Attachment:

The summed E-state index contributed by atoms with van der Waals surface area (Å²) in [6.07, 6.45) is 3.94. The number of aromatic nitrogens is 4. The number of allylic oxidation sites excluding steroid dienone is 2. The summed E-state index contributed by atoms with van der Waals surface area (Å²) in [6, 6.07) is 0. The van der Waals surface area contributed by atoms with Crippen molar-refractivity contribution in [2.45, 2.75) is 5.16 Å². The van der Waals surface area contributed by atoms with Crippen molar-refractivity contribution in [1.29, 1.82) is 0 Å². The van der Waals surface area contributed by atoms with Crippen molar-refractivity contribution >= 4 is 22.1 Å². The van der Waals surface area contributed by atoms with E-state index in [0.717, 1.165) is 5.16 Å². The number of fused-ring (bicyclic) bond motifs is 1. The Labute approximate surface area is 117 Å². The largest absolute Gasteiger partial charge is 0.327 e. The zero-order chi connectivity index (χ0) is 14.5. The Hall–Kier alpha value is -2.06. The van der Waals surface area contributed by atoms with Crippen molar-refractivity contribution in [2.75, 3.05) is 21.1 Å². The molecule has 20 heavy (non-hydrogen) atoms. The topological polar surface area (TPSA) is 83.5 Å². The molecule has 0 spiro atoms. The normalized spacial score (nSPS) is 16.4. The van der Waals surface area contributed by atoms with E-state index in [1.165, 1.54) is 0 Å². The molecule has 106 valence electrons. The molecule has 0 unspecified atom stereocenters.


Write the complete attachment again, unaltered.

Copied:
The summed E-state index contributed by atoms with van der Waals surface area (Å²) in [6.07, 6.45) is 3.94. The number of aromatic nitrogens is 4. The number of allylic oxidation sites excluding steroid dienone is 2. The summed E-state index contributed by atoms with van der Waals surface area (Å²) in [6, 6.07) is 0. The van der Waals surface area contributed by atoms with Crippen molar-refractivity contribution in [2.45, 2.75) is 5.16 Å². The van der Waals surface area contributed by atoms with Crippen molar-refractivity contribution in [1.29, 1.82) is 0 Å². The van der Waals surface area contributed by atoms with Crippen molar-refractivity contribution >= 4 is 22.1 Å². The van der Waals surface area contributed by atoms with E-state index in [0.717, 1.165) is 5.16 Å². The number of fused-ring (bicyclic) bond motifs is 1. The Labute approximate surface area is 117 Å². The largest absolute Gasteiger partial charge is 0.327 e. The zero-order chi connectivity index (χ0) is 14.5. The Hall–Kier alpha value is -2.06. The van der Waals surface area contributed by atoms with Crippen molar-refractivity contribution in [2.75, 3.05) is 21.1 Å². The molecule has 20 heavy (non-hydrogen) atoms. The topological polar surface area (TPSA) is 83.5 Å². The molecule has 0 spiro atoms. The normalized spacial score (nSPS) is 16.4. The van der Waals surface area contributed by atoms with E-state index in [1.165, 1.54) is 0 Å². The molecule has 106 valence electrons. The molecule has 0 unspecified atom stereocenters.